An executive from GlobalSpec, The Engineering Search Enginesm, has been tapped by National Manufacturing Week officials to help manufacturers understand how the Internet is re-shaping the parts discovery process and learn ways to make the Web a precise pathway â not a pitfall â to more streamlined product development.
Scott Virkler, Vice President of Business Development at GlobalSpec, Inc., will examine today’s OEM parts sourcing process during his presentation, “New Passageways to Product and Engineering Data Discovery on the Web.” It will begin at 10:30 am CST on Wednesday, March 9, 2005, during the National Manufacturing Week Show at Chicago’s McCormick Place.
Mr. Virkler will discuss:
â¢ The evolution of the Internet as a prominent research tool for engineers
â¢ How engineering teams and manufacturing executives are increasingly using the Internet and Web sites to locate parts and services needed to complete projects and speed their products to market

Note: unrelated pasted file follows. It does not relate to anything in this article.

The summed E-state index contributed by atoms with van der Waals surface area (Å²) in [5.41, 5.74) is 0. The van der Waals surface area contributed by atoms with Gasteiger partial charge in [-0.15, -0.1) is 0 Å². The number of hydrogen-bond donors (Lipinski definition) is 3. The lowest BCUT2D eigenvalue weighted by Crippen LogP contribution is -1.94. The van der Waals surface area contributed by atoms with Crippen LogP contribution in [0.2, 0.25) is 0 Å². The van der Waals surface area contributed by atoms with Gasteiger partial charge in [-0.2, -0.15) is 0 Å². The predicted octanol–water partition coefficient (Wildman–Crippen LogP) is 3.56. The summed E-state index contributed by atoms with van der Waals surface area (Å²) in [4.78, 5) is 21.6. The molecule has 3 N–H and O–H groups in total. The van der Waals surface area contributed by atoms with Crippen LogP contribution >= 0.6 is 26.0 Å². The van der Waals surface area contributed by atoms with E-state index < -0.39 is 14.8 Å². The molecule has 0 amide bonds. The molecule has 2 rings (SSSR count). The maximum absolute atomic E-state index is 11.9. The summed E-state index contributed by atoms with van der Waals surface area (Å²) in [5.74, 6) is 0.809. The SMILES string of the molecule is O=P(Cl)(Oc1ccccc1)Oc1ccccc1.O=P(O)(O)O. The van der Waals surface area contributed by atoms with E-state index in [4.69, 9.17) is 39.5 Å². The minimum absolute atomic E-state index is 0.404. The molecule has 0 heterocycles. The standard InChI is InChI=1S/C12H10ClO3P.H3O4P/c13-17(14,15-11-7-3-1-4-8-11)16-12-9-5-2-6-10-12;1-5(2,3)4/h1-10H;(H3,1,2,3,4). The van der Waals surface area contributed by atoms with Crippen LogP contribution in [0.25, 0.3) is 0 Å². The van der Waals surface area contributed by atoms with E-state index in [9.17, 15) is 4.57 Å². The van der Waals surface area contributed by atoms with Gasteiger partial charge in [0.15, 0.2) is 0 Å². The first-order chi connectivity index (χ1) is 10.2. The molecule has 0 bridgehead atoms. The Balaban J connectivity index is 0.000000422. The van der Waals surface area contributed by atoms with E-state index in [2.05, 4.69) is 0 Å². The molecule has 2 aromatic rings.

â¢ The types of information engineers are finding easily through their use of the Internet and why certain types of data are proving harder to discover online
â¢ Avoiding potential part sourcing and development pitfalls
His presentation will provide insight on why the Internet has essentially changed the quantity and quality of new design projects, leading to new pressures on engineers and ultimately impacting the products they design along with their employers and their company’s customers.
“In just a few years,” Virkler says, “the way engineers work and the way they buy OEM products and services has changed significantly. This change is evident from design teams responsible for improving a motion sensor located in an office hallway to the reliability of a safety monitoring device used aboard the space shuttle.”
Virkler will contend the parts discovery process engineers have been trained to follow has evolved from a time-consuming exercise of reading catalogs and magazines, researching in libraries and attending numerous shows to staying put at a desk and using the Internet to cut costs and speed the time-to-market.